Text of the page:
In every level of sports there is always a few people that don't make good quotes, but in high school it seems that most of them have a hard time. What I've found is that once you cover a team several times you learn who to talk and who not to, that is unless you absolutely have to. I think it's just that some kids are more comfortable expressing themselves more than others, often the more outgoing ones.
    My advice is just keep trying out different people and sooner or a later you'll find a few that are go-to people for quotes.
     
  6. ouipa

    ouipa Member

    Never really thought of that. I should try that sometime. Thanks.

    You know what the real problem is? It seems that the leading scorers/team leaders seem to be the worst interviews. I credit that to bad luck, because I would imagine it should be the opposite everywhere else.
     
  7. Angola!

    Angola! Guest

    That and the kids become more comfortable around you. I'm in my second full year covering a lot of teams down here and I've noticed the kids seem to recognize who I am now and are much more comfortable with me and will open up. Of course, there are always going to be the shy kids who don't want to talk, but I generally try to joke around with them and get them to open up that way.
     
  8. We've got a kid in our coverage area who's big-time in three sports ... going Division I in football and basketball and will end up being a three-time state champ in the long and triple jumps.

    It's like having surgery with no anesthesia trying to get this kid to talk. Guys in our office fight over who doesn't get to do a story on the kid because he's filled with six-word answers, and they're always the same.

    We've tried the ice-breaking, casual questions, the hard ones and 90 percent of the time we get a shrug. The kid's smart -- probably going to a big, academic Division I school, but can't get anything out of him.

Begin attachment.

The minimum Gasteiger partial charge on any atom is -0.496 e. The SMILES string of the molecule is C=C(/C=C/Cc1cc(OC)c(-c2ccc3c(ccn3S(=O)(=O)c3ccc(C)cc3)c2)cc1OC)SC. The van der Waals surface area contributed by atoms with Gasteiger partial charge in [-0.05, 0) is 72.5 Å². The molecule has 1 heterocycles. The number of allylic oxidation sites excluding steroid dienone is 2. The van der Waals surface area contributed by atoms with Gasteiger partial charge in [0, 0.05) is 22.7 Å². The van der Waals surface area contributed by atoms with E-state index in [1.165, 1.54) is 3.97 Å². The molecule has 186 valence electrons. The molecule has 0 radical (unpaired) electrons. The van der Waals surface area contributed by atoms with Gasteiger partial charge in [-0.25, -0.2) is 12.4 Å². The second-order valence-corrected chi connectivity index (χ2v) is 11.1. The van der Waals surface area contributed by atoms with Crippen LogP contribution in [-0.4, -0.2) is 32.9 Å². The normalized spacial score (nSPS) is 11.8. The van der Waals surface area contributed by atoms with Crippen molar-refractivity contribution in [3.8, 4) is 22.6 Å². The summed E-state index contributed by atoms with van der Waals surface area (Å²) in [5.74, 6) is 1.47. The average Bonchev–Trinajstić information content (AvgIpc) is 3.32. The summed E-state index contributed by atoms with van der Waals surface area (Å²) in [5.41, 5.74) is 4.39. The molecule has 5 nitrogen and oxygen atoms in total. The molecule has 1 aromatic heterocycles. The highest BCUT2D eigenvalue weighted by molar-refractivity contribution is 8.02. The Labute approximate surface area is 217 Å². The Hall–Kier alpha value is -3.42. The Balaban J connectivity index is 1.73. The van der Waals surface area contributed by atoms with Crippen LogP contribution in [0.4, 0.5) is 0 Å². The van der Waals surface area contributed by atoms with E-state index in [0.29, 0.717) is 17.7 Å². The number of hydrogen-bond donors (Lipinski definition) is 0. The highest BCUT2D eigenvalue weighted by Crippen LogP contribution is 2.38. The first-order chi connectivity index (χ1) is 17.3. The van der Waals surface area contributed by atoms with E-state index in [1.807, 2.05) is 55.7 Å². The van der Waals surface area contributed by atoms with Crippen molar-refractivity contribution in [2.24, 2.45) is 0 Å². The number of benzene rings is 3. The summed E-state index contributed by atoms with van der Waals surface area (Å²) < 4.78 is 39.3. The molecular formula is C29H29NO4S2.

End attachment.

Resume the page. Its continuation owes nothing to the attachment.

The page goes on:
He's signing tomorrow like everyone else and we might have eight total words from him spread over three quotes.
     
  9. PaperDoll

    PaperDoll Well-Known Member

    Have you ever tried just writing quotes down and <i>not</i> using a recorder? I've had kids who are normally quite talkative clam up when they see the tape rolling.
     
  10. 1. Afraid of their coaches.

    2. Afraid of their teammates making fun of them.

    Kids are super self-conscious at that age anyway and appearing in the newspaper, where their quotes, no matter what they are, will be the hoot of the hallways in the morning has to be terrifying.
     
  11. Angola!

    Angola! Guest

    Good point.
    I always hand write qutoes except for long feature stories and I've noticed kids open up to me more than other guys at my paper who use tape recorders. I think recorders are extremely intimidating to some people.
     
  12. Damaramu

    Damaramu Member

    I guess the recorder is the same concept as putting a camera in front of someone.

    You said you ask them how it feels to do something? I've learned that questions isn't good because they all just say "Great" or "Awesome".